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Republican Presidential Nomination Race Moves to Florida


Republican presidential candidate and former Massachusetts Governor Mitt Romney and traveling press secretary Rick Gorka walk away after speaking to reporters in Tampa, January 23, 2012

Republican presidential candidate and former Massachusetts Governor Mitt Romney and traveling press secretary Rick Gorka walk away after speaking to reporters in Tampa, January 23, 2012

The race for the Republican U.S. presidential nomination is now focused on Florida, a sprawling southern state set to host the 18th debate between the remaining candidates on Monday night.

The two apparent leaders in the contest to pick a nominee to oppose President Barack Obama, a Democrat, in the national election in November are one-time venture capitalist Mitt Romney, a former governor of the northeastern state of Massachusetts, and Newt Gingrich, a former speaker of the House of Representatives.

They each have captured one of the party's first two party primary elections. But Gingrich has the electoral momentum at the moment after last weekend's decisive upset victory over Romney and two other candidates in another southern state, South Carolina. New surveys of Republican voter sentiment in Florida show that Gingrich has quickly erased Romney's lead in the state in earlier polls and is now the frontrunner there.

Romney has started attacking Gingrich's House leadership in the late 1990s, which ended in his being fined $300,000 for an ethics violation and his eventual resignation from Congress.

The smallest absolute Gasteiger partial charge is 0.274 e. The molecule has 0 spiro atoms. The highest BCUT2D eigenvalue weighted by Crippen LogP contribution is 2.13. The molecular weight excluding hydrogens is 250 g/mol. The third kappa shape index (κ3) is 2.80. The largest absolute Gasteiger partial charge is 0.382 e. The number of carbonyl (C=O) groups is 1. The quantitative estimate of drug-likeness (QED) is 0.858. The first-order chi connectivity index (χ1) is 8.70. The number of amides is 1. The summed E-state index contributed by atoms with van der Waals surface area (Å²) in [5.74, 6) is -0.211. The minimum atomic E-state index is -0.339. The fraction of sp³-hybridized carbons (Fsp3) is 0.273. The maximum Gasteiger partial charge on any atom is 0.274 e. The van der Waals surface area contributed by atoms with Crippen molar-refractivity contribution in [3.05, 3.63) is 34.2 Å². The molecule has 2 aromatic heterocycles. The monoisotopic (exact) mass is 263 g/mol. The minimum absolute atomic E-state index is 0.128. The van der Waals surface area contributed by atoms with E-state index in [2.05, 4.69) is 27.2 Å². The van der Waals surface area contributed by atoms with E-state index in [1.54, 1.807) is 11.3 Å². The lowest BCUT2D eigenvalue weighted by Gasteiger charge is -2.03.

"At the end of four years it was proven that he was a failed leader and he had to resign in disgrace," Romney said.

Gingrich was fueled in his upset win in South Carolina by strong support from conservatives, some of whom say they are looking for a candidate willing to take on Obama in a forceful manner. Gingrich said Romney governed Massachusetts as a moderate with views on social issues that Republican voters would consider to be liberal. Gingrich, who led a Republican takeover of the House in 1994, said Romney has been struggling "to figure out how to find a version of Romney that will work."

He told a television interviewer Monday that "you're going to see the establishment go wild in the next week or two" in opposition to his candidacy.

Several Republican contenders have dropped out of the nomination race after winning little electoral support and running short of cash to continue their campaigns. But two other candidates remain -- a former senator from the eastern state of Pennsylvania, staunch conservative Rick Santorum, who last week was declared the winner of the caucus voting in the farmland state of Iowa in early January, and libertarian Ron Paul, a Texas congressman.

The new surveys of Republican voter sentiment in Florida show both of them trailing well behind both Gingrich and Romney.

All four candidates are set to face off in two debates this week, with another one Thursday.

Some information for this report was provided by AP and AFP.

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